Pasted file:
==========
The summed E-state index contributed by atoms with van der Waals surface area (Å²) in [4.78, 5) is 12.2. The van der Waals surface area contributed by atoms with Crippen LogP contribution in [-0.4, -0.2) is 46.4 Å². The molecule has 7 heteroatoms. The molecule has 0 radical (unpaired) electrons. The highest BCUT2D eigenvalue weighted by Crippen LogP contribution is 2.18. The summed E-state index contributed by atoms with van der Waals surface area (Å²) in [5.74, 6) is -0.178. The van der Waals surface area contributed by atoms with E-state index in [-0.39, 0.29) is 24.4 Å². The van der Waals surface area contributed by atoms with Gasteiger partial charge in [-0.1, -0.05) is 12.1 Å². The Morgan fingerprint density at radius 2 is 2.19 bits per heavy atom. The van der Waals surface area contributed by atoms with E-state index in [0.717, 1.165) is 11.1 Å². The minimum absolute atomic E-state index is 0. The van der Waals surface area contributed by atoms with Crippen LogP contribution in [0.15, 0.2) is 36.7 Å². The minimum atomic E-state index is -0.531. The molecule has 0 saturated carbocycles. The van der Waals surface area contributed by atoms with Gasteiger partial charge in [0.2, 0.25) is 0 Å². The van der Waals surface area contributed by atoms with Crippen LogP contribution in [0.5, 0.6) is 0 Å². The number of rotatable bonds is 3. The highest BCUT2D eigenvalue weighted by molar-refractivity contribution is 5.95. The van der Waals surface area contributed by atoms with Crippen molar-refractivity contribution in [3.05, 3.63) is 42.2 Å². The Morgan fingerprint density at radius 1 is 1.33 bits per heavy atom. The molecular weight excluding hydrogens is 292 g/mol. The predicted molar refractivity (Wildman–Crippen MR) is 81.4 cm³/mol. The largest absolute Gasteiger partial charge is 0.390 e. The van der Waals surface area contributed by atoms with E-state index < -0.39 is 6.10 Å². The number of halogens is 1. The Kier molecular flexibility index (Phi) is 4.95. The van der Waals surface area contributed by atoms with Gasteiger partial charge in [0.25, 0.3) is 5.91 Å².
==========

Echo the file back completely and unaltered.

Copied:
The summed E-state index contributed by atoms with van der Waals surface area (Å²) in [4.78, 5) is 12.2. The van der Waals surface area contributed by atoms with Crippen LogP contribution in [-0.4, -0.2) is 46.4 Å². The molecule has 7 heteroatoms. The molecule has 0 radical (unpaired) electrons. The highest BCUT2D eigenvalue weighted by Crippen LogP contribution is 2.18. The summed E-state index contributed by atoms with van der Waals surface area (Å²) in [5.74, 6) is -0.178. The van der Waals surface area contributed by atoms with E-state index in [-0.39, 0.29) is 24.4 Å². The van der Waals surface area contributed by atoms with Gasteiger partial charge in [-0.1, -0.05) is 12.1 Å². The Morgan fingerprint density at radius 2 is 2.19 bits per heavy atom. The van der Waals surface area contributed by atoms with E-state index in [0.717, 1.165) is 11.1 Å². The minimum absolute atomic E-state index is 0. The van der Waals surface area contributed by atoms with Crippen LogP contribution in [0.15, 0.2) is 36.7 Å². The minimum atomic E-state index is -0.531. The molecule has 0 saturated carbocycles. The van der Waals surface area contributed by atoms with Gasteiger partial charge in [0.2, 0.25) is 0 Å². The van der Waals surface area contributed by atoms with Crippen LogP contribution in [0.5, 0.6) is 0 Å². The number of rotatable bonds is 3. The highest BCUT2D eigenvalue weighted by molar-refractivity contribution is 5.95. The van der Waals surface area contributed by atoms with Crippen molar-refractivity contribution in [3.05, 3.63) is 42.2 Å². The Morgan fingerprint density at radius 1 is 1.33 bits per heavy atom. The molecular weight excluding hydrogens is 292 g/mol. The predicted molar refractivity (Wildman–Crippen MR) is 81.4 cm³/mol. The largest absolute Gasteiger partial charge is 0.390 e. The van der Waals surface area contributed by atoms with E-state index < -0.39 is 6.10 Å². The number of halogens is 1. The Kier molecular flexibility index (Phi) is 4.95. The van der Waals surface area contributed by atoms with Gasteiger partial charge in [0.25, 0.3) is 5.91 Å².